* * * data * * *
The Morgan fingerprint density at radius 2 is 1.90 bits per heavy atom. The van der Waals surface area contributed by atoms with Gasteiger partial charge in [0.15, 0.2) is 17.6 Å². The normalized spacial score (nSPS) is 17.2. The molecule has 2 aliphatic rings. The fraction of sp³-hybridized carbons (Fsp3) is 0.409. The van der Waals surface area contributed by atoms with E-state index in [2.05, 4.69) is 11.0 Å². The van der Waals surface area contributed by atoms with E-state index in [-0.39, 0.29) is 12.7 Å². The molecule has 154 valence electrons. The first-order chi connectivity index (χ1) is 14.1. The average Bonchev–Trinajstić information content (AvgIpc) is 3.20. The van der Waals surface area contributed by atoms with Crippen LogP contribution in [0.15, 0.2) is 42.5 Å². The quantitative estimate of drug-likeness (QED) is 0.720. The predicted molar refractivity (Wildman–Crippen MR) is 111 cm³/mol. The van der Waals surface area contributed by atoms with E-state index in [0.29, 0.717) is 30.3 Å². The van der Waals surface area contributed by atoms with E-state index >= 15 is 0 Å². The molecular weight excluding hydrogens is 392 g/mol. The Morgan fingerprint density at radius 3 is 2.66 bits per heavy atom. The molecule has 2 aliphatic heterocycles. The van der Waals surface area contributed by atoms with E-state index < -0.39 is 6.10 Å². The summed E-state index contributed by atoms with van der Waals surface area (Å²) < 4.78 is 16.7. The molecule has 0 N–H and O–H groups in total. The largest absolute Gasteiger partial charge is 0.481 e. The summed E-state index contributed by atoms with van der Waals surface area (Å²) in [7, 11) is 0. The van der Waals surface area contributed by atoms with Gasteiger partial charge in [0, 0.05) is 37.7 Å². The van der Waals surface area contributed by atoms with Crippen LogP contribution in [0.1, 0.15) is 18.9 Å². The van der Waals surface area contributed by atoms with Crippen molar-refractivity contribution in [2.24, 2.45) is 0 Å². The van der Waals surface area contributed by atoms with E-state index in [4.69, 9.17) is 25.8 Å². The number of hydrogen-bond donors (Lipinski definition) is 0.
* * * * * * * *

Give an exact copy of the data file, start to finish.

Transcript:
The Morgan fingerprint density at radius 2 is 1.90 bits per heavy atom. The van der Waals surface area contributed by atoms with Gasteiger partial charge in [0.15, 0.2) is 17.6 Å². The normalized spacial score (nSPS) is 17.2. The molecule has 2 aliphatic rings. The fraction of sp³-hybridized carbons (Fsp3) is 0.409. The van der Waals surface area contributed by atoms with E-state index in [2.05, 4.69) is 11.0 Å². The van der Waals surface area contributed by atoms with E-state index in [-0.39, 0.29) is 12.7 Å². The molecule has 154 valence electrons. The first-order chi connectivity index (χ1) is 14.1. The average Bonchev–Trinajstić information content (AvgIpc) is 3.20. The van der Waals surface area contributed by atoms with Crippen LogP contribution in [0.15, 0.2) is 42.5 Å². The quantitative estimate of drug-likeness (QED) is 0.720. The predicted molar refractivity (Wildman–Crippen MR) is 111 cm³/mol. The van der Waals surface area contributed by atoms with E-state index in [0.29, 0.717) is 30.3 Å². The van der Waals surface area contributed by atoms with E-state index >= 15 is 0 Å². The molecular weight excluding hydrogens is 392 g/mol. The Morgan fingerprint density at radius 3 is 2.66 bits per heavy atom. The molecule has 2 aliphatic heterocycles. The van der Waals surface area contributed by atoms with E-state index < -0.39 is 6.10 Å². The summed E-state index contributed by atoms with van der Waals surface area (Å²) < 4.78 is 16.7. The molecule has 0 N–H and O–H groups in total. The largest absolute Gasteiger partial charge is 0.481 e. The summed E-state index contributed by atoms with van der Waals surface area (Å²) in [7, 11) is 0. The van der Waals surface area contributed by atoms with Gasteiger partial charge in [0, 0.05) is 37.7 Å². The van der Waals surface area contributed by atoms with Crippen LogP contribution in [0.1, 0.15) is 18.9 Å². The van der Waals surface area contributed by atoms with Crippen molar-refractivity contribution in [2.24, 2.45) is 0 Å². The van der Waals surface area contributed by atoms with E-state index in [4.69, 9.17) is 25.8 Å². The number of hydrogen-bond donors (Lipinski definition) is 0.